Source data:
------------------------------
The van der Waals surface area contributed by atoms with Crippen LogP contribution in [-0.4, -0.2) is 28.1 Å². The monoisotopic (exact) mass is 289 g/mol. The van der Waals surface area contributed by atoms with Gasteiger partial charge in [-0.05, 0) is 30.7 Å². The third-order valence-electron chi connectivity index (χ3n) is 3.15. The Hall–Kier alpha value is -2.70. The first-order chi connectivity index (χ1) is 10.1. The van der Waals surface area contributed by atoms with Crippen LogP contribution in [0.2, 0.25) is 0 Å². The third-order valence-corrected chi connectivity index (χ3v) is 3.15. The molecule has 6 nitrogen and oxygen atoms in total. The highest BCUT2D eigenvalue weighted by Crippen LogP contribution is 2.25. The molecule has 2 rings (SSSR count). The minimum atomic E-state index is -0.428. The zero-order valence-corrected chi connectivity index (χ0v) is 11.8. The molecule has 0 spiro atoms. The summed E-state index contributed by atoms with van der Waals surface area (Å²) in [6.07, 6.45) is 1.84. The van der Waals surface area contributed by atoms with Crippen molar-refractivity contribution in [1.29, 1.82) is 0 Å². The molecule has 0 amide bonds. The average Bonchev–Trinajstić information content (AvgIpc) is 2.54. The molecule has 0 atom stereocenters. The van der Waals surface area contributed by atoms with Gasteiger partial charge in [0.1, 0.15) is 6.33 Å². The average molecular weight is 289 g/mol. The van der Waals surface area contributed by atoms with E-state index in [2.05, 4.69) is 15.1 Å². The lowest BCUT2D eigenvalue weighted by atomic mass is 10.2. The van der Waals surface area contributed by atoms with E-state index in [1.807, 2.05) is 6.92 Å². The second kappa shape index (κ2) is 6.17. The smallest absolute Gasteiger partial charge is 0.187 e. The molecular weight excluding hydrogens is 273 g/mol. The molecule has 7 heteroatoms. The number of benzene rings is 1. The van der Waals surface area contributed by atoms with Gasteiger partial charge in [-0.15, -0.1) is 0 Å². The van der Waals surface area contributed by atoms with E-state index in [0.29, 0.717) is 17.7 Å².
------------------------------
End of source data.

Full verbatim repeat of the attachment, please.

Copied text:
The van der Waals surface area contributed by atoms with Crippen LogP contribution in [-0.4, -0.2) is 28.1 Å². The monoisotopic (exact) mass is 289 g/mol. The van der Waals surface area contributed by atoms with Gasteiger partial charge in [-0.05, 0) is 30.7 Å². The third-order valence-electron chi connectivity index (χ3n) is 3.15. The Hall–Kier alpha value is -2.70. The first-order chi connectivity index (χ1) is 10.1. The van der Waals surface area contributed by atoms with Crippen LogP contribution in [0.2, 0.25) is 0 Å². The third-order valence-corrected chi connectivity index (χ3v) is 3.15. The molecule has 6 nitrogen and oxygen atoms in total. The highest BCUT2D eigenvalue weighted by Crippen LogP contribution is 2.25. The molecule has 2 rings (SSSR count). The minimum atomic E-state index is -0.428. The zero-order valence-corrected chi connectivity index (χ0v) is 11.8. The molecule has 0 spiro atoms. The summed E-state index contributed by atoms with van der Waals surface area (Å²) in [6.07, 6.45) is 1.84. The van der Waals surface area contributed by atoms with Crippen molar-refractivity contribution in [1.29, 1.82) is 0 Å². The molecule has 0 amide bonds. The average Bonchev–Trinajstić information content (AvgIpc) is 2.54. The molecule has 0 atom stereocenters. The van der Waals surface area contributed by atoms with Gasteiger partial charge in [0.1, 0.15) is 6.33 Å². The average molecular weight is 289 g/mol. The van der Waals surface area contributed by atoms with E-state index in [2.05, 4.69) is 15.1 Å². The lowest BCUT2D eigenvalue weighted by atomic mass is 10.2. The van der Waals surface area contributed by atoms with E-state index in [1.807, 2.05) is 6.92 Å². The second kappa shape index (κ2) is 6.17. The smallest absolute Gasteiger partial charge is 0.187 e. The molecular weight excluding hydrogens is 273 g/mol. The molecule has 7 heteroatoms. The number of benzene rings is 1. The van der Waals surface area contributed by atoms with Gasteiger partial charge in [-0.15, -0.1) is 0 Å². The van der Waals surface area contributed by atoms with E-state index in [0.29, 0.717) is 17.7 Å².